05/10/2012, 00.00
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Ceylon tea to lose its purity if blended with foreign varieties

by Melani Manel Perera
The Sri Lanka Tea Board comes out in favour of blended varieties to increase overall revenues. The island nation is the world's main exporter of 'Pure Ceylon Tea,' a finely aromatic but expensive variety of tea. In order to cut prices, foreign companies mix it with lower quality tea, but the government criticises the move, warning it could undermine the country's reputation.

Colombo (AsiaNews) - For the first time in its history, Sri Lanka, one of the world's largest tea producers and exporters, might allow cheaper imported teas to be blended with the more expensive Sri Lankan varieties. "The objective is to increase overall revenues while protecting our brand image," Sri Lanka Tea Board chief Janaki Kuruppu said yesterday. Some members of the Sri Lankan government disagree, warning that such a move might contaminate and compromise overall domestic production.

The tea arrived in Sri Lanka in 1849 thanks to a Scotsman, and since then is the main export product. The so-called "Pure Ceylon Tea" is highly aromatic and prized, and so much more expensive than other varieties. Thus, foreign companies tend to mix it with a cheaper tea of inferior quality, from Kenya, Indonesia and China, to sell at lower prices.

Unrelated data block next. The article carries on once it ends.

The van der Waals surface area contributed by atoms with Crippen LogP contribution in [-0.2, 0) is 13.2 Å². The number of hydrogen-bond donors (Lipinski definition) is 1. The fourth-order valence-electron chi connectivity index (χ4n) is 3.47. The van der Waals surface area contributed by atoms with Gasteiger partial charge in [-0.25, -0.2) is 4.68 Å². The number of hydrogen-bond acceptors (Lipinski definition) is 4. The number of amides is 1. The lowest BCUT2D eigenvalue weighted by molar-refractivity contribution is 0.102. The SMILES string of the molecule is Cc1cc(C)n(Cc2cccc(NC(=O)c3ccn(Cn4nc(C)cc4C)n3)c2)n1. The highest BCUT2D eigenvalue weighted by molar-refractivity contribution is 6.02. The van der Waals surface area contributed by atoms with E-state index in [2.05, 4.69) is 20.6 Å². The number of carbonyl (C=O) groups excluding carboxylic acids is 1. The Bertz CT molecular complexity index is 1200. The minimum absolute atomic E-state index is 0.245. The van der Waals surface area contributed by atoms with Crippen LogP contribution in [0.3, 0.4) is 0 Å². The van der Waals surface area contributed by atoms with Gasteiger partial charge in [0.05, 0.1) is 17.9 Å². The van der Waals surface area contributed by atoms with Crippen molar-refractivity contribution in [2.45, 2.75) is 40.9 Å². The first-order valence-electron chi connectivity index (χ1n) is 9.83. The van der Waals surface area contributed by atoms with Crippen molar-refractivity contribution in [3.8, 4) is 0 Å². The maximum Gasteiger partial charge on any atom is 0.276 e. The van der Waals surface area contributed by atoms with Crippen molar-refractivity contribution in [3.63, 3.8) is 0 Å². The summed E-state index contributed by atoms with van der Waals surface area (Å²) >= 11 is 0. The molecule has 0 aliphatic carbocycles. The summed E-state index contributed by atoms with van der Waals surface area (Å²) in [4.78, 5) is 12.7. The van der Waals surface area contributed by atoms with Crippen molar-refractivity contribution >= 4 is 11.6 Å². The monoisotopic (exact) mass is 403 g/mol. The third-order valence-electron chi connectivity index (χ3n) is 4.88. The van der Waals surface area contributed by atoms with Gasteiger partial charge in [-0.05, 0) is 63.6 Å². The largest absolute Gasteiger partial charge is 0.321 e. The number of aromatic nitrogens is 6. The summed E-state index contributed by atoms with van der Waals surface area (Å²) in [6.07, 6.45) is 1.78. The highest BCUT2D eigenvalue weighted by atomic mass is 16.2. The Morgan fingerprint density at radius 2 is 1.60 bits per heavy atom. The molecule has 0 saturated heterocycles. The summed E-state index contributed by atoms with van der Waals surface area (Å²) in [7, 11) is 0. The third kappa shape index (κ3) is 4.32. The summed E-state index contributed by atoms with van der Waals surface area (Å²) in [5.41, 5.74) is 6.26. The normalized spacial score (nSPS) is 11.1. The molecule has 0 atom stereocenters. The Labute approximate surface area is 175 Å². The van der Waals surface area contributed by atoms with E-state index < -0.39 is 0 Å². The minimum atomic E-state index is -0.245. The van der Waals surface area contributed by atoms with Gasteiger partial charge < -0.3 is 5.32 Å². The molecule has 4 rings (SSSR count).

"Sri Lanka - said Kuruppu - must have a realistic view of the global market and profit from mixing processes, without losing its reputation as a source of fine and aromatic tea." For this, he adds, "any type of tea imported for blending, would be very carefully controlled to ensure high standards and protect the domestic industry."

In 2011, the country sold 323 thousand tons of tea leaves, for a profit of 1.49 billion dollars (1.1 billion euros). According to the President of Sri Lanka Tea Board, with tea already mixed entering the market, profits would increase exponentially.

In government, however, there is opposition to the proposal. In front of 200 delegates at the conference of worldwide distributors of Dilmah Tea, held in Colombo yesterday, Treasury Secretary PB Jayasundera said: "The Government of Sri Lanka must not allow our tea be polluted with a variety of poor quality. If there is a product that we should preserve and protect at any cost, it is our tea. We are confident that we can develop our industry locally, earning 3 billion US dollars (about 2.3 billion euros) over the next 10 years.



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